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Friday, December 6, 2013
Smoking and Tobacco
Lung cancer and smoking
I am 32 years old and I have smoked cigarettes since I was about 16. I have recently stopped smoking and would like to know if it is still possible that I may get lung cancer from all those years of smoking. I have been told that the lungs repair themselves rather quickly, but was just wondering as I stated earlier, is it still possible to get lung cancer even if I am not smoking?
That`s great that you have quit smoking after 16 years. Your will begin to experience benefits of smoking cessation - such as living longer than those who continue to smoke. The specific risk of lung cancer death is 22 times higher in men smokers and 12 times higher in women smokers compared to never smokers. Risk of lung cancer decreases steadily in persons who quit smoking. After 10 years of not smoking, the risk of lung cancer is about 30-50% of the risk for those continuing to smoke. Risks of other cancers is also reduced including cancers of the voice box, mouth, esophagus and urinary bladder. Heart disease is the leading cause of death in the United States and smokers have twice the risk of dying from heart disease compared to nonsmokers. After only one year of not smoking, an ex-smoker reduces risk of heart disease death by about 1/2 and this continues to decrease. In addition, after quitting smoking, the risk of death from stroke (the third leading cause of death in the U.S.)returns to that of a nonsmoker by as early as 5 years. Also reduced are risks for stomach ulcers, blocking of arteries in the legs, and pneumonia. (See The Health Benefits of Smoking Cessation by the Surgeon General in 1990). Beyond these important health concerns, exsmokers report the positive benefit of feeling more in control rather than cigarettes controlling them. Review all these benefits and stay smoke-free.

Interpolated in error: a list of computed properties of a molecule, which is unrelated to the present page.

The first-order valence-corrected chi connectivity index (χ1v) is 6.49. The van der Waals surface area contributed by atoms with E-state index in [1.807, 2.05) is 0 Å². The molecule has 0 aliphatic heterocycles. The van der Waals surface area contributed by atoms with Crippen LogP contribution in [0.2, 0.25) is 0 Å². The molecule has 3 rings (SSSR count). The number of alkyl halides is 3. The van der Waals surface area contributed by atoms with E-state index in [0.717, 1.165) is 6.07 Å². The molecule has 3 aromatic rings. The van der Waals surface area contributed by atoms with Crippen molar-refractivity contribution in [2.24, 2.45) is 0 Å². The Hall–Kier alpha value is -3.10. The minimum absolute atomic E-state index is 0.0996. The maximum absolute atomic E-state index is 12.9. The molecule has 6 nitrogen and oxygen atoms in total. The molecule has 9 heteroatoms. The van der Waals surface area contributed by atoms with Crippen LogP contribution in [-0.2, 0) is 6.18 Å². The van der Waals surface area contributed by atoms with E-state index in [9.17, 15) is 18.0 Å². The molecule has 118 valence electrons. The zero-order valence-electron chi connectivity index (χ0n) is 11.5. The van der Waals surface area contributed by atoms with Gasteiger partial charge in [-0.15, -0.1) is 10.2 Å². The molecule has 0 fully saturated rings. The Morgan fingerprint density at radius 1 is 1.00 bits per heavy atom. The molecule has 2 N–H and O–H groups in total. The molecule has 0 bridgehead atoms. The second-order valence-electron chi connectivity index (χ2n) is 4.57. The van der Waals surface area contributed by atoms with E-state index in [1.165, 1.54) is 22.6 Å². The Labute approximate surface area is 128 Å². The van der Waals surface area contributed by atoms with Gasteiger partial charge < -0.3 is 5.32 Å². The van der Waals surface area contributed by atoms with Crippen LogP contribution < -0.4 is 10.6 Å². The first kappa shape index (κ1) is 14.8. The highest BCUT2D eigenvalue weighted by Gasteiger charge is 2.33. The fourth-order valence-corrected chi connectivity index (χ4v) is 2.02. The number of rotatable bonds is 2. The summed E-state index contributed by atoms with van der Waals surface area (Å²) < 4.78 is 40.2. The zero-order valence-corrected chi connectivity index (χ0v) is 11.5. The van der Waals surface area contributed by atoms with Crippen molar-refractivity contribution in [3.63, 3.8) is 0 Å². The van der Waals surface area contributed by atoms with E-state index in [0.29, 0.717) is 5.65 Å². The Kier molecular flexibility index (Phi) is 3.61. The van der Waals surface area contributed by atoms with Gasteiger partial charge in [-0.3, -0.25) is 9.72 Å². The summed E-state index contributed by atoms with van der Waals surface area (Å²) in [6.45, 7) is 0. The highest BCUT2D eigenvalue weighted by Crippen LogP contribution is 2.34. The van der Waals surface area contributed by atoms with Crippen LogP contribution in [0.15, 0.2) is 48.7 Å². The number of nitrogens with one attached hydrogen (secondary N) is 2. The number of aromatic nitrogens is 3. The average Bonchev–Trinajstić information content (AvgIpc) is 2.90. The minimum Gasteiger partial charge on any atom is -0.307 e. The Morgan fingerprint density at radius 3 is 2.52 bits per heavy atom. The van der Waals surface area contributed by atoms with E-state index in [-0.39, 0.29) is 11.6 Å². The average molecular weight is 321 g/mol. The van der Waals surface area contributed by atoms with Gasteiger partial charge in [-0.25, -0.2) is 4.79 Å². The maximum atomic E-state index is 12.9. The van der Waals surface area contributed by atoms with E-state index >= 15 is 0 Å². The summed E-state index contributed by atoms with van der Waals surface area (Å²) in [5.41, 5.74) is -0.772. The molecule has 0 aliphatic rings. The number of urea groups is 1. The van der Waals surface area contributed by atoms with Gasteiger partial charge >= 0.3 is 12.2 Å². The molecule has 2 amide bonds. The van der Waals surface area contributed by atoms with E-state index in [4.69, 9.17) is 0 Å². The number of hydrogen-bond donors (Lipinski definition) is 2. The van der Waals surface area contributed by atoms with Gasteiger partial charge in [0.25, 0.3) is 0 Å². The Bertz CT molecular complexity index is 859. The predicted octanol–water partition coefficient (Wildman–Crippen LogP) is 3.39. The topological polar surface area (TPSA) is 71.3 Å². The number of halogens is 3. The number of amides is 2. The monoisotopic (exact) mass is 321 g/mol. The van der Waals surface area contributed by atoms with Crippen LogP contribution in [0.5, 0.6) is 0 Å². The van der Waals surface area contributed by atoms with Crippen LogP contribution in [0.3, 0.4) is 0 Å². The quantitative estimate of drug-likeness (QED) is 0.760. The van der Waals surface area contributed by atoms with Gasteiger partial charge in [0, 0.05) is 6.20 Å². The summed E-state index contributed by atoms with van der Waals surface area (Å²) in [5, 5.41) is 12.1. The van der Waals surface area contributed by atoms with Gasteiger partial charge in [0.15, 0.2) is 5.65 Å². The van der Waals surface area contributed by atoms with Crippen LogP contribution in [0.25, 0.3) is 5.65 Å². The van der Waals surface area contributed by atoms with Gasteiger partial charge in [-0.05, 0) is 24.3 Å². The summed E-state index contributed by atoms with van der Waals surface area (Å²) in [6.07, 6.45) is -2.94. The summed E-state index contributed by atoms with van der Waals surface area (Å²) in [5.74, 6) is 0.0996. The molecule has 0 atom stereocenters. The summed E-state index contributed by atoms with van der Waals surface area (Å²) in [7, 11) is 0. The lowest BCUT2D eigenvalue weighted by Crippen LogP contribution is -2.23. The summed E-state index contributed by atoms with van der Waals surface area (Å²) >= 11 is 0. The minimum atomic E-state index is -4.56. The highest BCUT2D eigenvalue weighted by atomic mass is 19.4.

Karen L Ahijevych, PhD, RN, FAAN
Professor, College of Nursing
Professor, College of Public Health
College of Nursing
The Ohio State University